The Word That Was Written More Than 500,000 Times

"He has made everything beautiful in its time. He has also set eternity in the human heart; yet no one can fathom what God has done from beginning to end" (Ecclesiastes 3:11)

Nma 68732 157705 Eternity In Memory Of Arthur Stace

Although the name ‘Banksy’ has been given to a famous graffiti artist, his true identity is not widely known. He remains an anonymous figure whose work is usually undertaken during the hours of darkness.

Likewise, for over 25 years (between 1930-1956) the citizens of Sydney awoke to find a yellow chalk word, written on pavements, railway station platforms and walls. It was always in a distinctive writing style – a single word sermon, ‘Eternity’. Initially it upset the city council but, after a period, it became iconic and celebrated. It became a focus of media attention and the search was on to find the elusive character who was the source of this phenomenon.

In 1956, the Telegraph revealed that ‘Mr Eternity’ was Arthur Stace. Arthur, the son of alcoholic parents, had experienced a very difficult and troubled childhood. As a teenager, he himself became an alcoholic which led into crime and a chaotic lifestyle. When he was about 47, he heard a sermon by a preacher called John Ridley. Ridley had declared: ‘Eternity, Eternity, I wish that I could sound or shout that word to everyone in the streets of Sydney. You've got to meet it, where will you spend Eternity?’ Arthur’s life was immediately impacted.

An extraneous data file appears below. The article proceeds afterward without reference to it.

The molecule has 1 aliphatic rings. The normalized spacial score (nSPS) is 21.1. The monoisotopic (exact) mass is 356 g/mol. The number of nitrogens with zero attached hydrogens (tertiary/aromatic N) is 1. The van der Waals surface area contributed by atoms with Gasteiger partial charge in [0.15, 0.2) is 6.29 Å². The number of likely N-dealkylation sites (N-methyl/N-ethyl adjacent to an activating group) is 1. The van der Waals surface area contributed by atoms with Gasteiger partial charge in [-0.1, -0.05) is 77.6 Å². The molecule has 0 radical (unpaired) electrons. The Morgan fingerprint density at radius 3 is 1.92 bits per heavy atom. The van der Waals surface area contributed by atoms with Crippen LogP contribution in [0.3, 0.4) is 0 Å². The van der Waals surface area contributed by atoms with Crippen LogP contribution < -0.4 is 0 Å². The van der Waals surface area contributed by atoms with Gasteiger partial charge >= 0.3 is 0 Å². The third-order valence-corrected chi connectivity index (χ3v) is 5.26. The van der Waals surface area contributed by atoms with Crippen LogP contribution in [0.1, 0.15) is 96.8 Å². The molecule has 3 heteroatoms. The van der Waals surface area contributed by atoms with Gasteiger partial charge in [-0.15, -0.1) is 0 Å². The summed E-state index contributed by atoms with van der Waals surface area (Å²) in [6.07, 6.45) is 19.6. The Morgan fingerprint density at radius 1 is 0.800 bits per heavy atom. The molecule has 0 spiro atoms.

Although illiterate and barely able to write his own name, Arthur was able to scroll ‘Eternity’ in copperplate font. After the discovery of his identity, the police turned a blind eye to his ongoing work. Indeed, it is estimated that the word was written more than 500,000 times over a period of 35 years. On New Year’s Eve 2000, the start of the new millennium and the Sydney Olympic year, global attention centred on the Sydney Harbour firework celebration. The word ‘Eternity’ in the style of Arthur Stace was emblazoned in fireworks across the bridge.

In old age, King Solomon looked back on his earlier attitude to life: ‘I commended enjoyment, because a man has nothing better under the sun than to eat, drink, and be merry’ (Ecclesiastes 8:15). Of course, when he applied his heart to wisdom, he reflected that such pleasures bring no lasting satisfaction. As Blaise Pascal observed, ‘There is a God-shaped vacuum in the heart of each man which cannot be satisfied by any created thing but only by God the Creator, made known through Jesus Christ.’

Simply living cannot satisfy the human heart.  Augustine put it like this: ‘You have made us for Yourself, O Lord, and our heart is restless until it rests in You.’